I have good days and bad days. I feel like saying “I hate cancer – I hate feeling like crap today, I wish I could go back to bed, want to watch my 2 year old for the day? Thanks bye.” But instead I say “Fine, thanks.” For me the “Let me know if I can do anything” from basically total strangers is even worse. What can you do? You aren’t a doctor, you aren’t God, and I don’t know you enough to trust you with my child or to ask you to come clean my toilets, so …. why ask?

  7. Kairol Rosenthal Says:
    July 9th, 2009 at 6:01 PM

    Seems that whether we feel like crap, or feel great, none of us likes this question. I don’t think it takes a huge amount of trust for someone to clean my toilet, so Greyash, if I were you I think you should suggest it next time someone offers to help you and see what they say! Becca, I read your blog post and I think it really gets to the guts of the matter. Plus, I adore your pics!

  8. Ingrid Says:
    July 9th, 2009 at 6:16 PM

    Having suffered with Crohn’s Disease for most of my life, getting Cancer seems a little easier. For me, people understand Cancer, they seem to treat it differently then other disease, however, in my life, Cancer is more of an side-step then life altering – at 19, Crohn’s was life altering.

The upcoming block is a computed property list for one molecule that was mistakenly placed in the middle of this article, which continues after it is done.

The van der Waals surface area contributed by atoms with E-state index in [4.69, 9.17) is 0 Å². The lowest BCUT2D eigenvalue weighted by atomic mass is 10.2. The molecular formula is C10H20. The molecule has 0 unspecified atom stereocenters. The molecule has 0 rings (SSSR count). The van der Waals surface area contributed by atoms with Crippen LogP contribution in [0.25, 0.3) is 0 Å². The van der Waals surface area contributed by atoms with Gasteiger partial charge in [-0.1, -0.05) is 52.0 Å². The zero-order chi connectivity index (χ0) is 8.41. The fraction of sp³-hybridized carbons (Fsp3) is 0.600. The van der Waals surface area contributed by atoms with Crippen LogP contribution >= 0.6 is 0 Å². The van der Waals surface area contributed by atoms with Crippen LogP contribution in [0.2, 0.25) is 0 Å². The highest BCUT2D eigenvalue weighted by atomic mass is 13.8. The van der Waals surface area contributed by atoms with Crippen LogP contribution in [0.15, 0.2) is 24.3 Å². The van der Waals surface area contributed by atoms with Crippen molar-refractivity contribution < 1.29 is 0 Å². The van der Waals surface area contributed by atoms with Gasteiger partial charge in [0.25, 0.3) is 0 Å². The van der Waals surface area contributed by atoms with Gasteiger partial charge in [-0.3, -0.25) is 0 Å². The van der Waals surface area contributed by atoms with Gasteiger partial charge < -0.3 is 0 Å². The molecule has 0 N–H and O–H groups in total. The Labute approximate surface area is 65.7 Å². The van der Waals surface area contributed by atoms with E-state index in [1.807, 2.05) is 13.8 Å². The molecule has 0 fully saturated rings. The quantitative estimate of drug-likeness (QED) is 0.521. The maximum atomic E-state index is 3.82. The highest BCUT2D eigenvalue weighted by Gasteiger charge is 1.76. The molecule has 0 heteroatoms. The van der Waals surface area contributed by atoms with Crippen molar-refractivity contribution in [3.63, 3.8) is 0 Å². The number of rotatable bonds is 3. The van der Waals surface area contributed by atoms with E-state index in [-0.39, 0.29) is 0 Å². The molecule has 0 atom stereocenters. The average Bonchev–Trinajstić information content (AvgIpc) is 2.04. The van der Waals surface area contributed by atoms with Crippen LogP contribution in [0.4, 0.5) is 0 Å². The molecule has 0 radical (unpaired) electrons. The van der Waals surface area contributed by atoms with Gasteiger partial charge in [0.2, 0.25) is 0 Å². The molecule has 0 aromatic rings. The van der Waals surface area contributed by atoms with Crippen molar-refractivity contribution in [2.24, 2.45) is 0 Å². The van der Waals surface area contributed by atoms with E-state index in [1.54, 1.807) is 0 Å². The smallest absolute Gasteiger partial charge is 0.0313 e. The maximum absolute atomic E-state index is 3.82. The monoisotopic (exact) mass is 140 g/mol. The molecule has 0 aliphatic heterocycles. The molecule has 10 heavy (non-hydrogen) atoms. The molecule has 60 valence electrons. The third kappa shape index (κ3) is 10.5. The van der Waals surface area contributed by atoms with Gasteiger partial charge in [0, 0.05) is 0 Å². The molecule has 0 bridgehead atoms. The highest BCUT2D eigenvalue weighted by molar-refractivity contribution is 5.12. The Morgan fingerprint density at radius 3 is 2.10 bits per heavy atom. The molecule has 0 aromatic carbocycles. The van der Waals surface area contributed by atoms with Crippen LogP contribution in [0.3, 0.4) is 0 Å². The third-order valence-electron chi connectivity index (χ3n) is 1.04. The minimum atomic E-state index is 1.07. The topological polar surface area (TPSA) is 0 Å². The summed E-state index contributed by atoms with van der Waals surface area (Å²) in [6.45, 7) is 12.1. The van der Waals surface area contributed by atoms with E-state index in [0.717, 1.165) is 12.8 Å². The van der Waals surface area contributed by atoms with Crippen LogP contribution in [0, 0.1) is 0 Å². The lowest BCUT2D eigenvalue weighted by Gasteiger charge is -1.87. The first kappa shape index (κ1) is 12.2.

The “How are you” question does irritate me, I usually say something comical, but alot of the times I simply blow it off. I’ve learned people normally ask because they are thinking of how they might be or feel in your situation, and they simply want validation; I don’t think they mean any ill will, but rather, just feel detached…what’s worse is definitely the “you don’t look sick”.

    Cancer – people give respect too, they give you room; Crohn’s – people don’t understand, it makes them uncomfortable.

    Just my perspective

  9. Laura Says:
    July 9th, 2009 at 7:46 PM

    I call it “cancer face.” The “oh, aren’t you brave” or “how are you feeeling?” questions are a manifestation of our cultural paradigm around cancer. According to the cultural paradigm, cancer is a death sentance for most, if not all, people.